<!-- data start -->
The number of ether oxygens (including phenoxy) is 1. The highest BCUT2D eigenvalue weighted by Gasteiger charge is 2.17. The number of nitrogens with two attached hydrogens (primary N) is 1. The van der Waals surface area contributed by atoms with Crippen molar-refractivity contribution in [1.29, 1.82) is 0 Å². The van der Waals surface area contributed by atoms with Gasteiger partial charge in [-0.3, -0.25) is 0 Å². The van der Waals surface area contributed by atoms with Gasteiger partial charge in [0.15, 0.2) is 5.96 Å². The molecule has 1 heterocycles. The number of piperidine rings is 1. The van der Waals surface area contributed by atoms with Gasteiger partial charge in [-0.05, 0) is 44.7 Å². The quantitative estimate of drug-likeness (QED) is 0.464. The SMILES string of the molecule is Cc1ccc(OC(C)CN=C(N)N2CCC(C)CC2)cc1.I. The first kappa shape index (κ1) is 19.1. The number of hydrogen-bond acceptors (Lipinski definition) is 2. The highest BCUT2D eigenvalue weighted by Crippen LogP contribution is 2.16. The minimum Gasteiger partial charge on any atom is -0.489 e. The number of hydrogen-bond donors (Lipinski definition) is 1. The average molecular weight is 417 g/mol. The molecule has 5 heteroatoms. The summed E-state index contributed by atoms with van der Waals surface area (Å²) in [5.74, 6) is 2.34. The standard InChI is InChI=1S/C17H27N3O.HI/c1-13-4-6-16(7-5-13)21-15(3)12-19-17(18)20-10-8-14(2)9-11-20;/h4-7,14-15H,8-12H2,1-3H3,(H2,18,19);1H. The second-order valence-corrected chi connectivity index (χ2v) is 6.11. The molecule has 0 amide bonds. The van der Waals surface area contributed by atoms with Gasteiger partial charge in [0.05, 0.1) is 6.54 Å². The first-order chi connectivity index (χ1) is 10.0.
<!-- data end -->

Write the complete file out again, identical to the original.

The number of ether oxygens (including phenoxy) is 1. The highest BCUT2D eigenvalue weighted by Gasteiger charge is 2.17. The number of nitrogens with two attached hydrogens (primary N) is 1. The van der Waals surface area contributed by atoms with Crippen molar-refractivity contribution in [1.29, 1.82) is 0 Å². The van der Waals surface area contributed by atoms with Gasteiger partial charge in [-0.3, -0.25) is 0 Å². The van der Waals surface area contributed by atoms with Gasteiger partial charge in [0.15, 0.2) is 5.96 Å². The molecule has 1 heterocycles. The number of piperidine rings is 1. The van der Waals surface area contributed by atoms with Gasteiger partial charge in [-0.05, 0) is 44.7 Å². The quantitative estimate of drug-likeness (QED) is 0.464. The SMILES string of the molecule is Cc1ccc(OC(C)CN=C(N)N2CCC(C)CC2)cc1.I. The first kappa shape index (κ1) is 19.1. The number of hydrogen-bond acceptors (Lipinski definition) is 2. The highest BCUT2D eigenvalue weighted by Crippen LogP contribution is 2.16. The minimum Gasteiger partial charge on any atom is -0.489 e. The number of hydrogen-bond donors (Lipinski definition) is 1. The average molecular weight is 417 g/mol. The molecule has 5 heteroatoms. The summed E-state index contributed by atoms with van der Waals surface area (Å²) in [5.74, 6) is 2.34. The standard InChI is InChI=1S/C17H27N3O.HI/c1-13-4-6-16(7-5-13)21-15(3)12-19-17(18)20-10-8-14(2)9-11-20;/h4-7,14-15H,8-12H2,1-3H3,(H2,18,19);1H. The second-order valence-corrected chi connectivity index (χ2v) is 6.11. The molecule has 0 amide bonds. The van der Waals surface area contributed by atoms with Gasteiger partial charge in [0.05, 0.1) is 6.54 Å². The first-order chi connectivity index (χ1) is 10.0.